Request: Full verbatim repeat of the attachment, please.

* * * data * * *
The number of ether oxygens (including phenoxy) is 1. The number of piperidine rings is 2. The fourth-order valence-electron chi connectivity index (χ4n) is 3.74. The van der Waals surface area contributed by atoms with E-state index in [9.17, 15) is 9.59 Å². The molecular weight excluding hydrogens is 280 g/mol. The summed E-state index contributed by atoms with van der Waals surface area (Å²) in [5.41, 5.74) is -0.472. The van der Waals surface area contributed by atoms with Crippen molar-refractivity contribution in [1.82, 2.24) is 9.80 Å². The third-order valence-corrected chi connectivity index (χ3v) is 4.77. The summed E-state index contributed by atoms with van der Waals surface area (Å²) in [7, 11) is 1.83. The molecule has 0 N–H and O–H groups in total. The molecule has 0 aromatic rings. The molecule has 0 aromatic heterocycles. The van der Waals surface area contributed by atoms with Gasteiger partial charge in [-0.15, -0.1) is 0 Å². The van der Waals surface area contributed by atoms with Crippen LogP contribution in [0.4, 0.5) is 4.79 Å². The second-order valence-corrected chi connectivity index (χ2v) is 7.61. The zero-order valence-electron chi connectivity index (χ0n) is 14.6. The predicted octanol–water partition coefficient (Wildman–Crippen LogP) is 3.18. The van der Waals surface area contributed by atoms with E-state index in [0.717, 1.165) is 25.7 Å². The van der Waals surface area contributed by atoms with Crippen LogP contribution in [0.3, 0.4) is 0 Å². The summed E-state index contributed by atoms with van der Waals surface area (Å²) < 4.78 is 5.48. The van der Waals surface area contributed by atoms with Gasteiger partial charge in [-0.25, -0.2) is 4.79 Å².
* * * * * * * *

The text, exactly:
The number of ether oxygens (including phenoxy) is 1. The number of piperidine rings is 2. The fourth-order valence-electron chi connectivity index (χ4n) is 3.74. The van der Waals surface area contributed by atoms with E-state index in [9.17, 15) is 9.59 Å². The molecular weight excluding hydrogens is 280 g/mol. The summed E-state index contributed by atoms with van der Waals surface area (Å²) in [5.41, 5.74) is -0.472. The van der Waals surface area contributed by atoms with Crippen molar-refractivity contribution in [1.82, 2.24) is 9.80 Å². The third-order valence-corrected chi connectivity index (χ3v) is 4.77. The summed E-state index contributed by atoms with van der Waals surface area (Å²) in [7, 11) is 1.83. The molecule has 0 N–H and O–H groups in total. The molecule has 0 aromatic rings. The molecule has 0 aromatic heterocycles. The van der Waals surface area contributed by atoms with Gasteiger partial charge in [-0.15, -0.1) is 0 Å². The van der Waals surface area contributed by atoms with Crippen LogP contribution in [0.4, 0.5) is 4.79 Å². The second-order valence-corrected chi connectivity index (χ2v) is 7.61. The zero-order valence-electron chi connectivity index (χ0n) is 14.6. The predicted octanol–water partition coefficient (Wildman–Crippen LogP) is 3.18. The van der Waals surface area contributed by atoms with E-state index in [0.717, 1.165) is 25.7 Å². The van der Waals surface area contributed by atoms with Crippen LogP contribution in [0.3, 0.4) is 0 Å². The summed E-state index contributed by atoms with van der Waals surface area (Å²) < 4.78 is 5.48. The van der Waals surface area contributed by atoms with Gasteiger partial charge in [-0.25, -0.2) is 4.79 Å².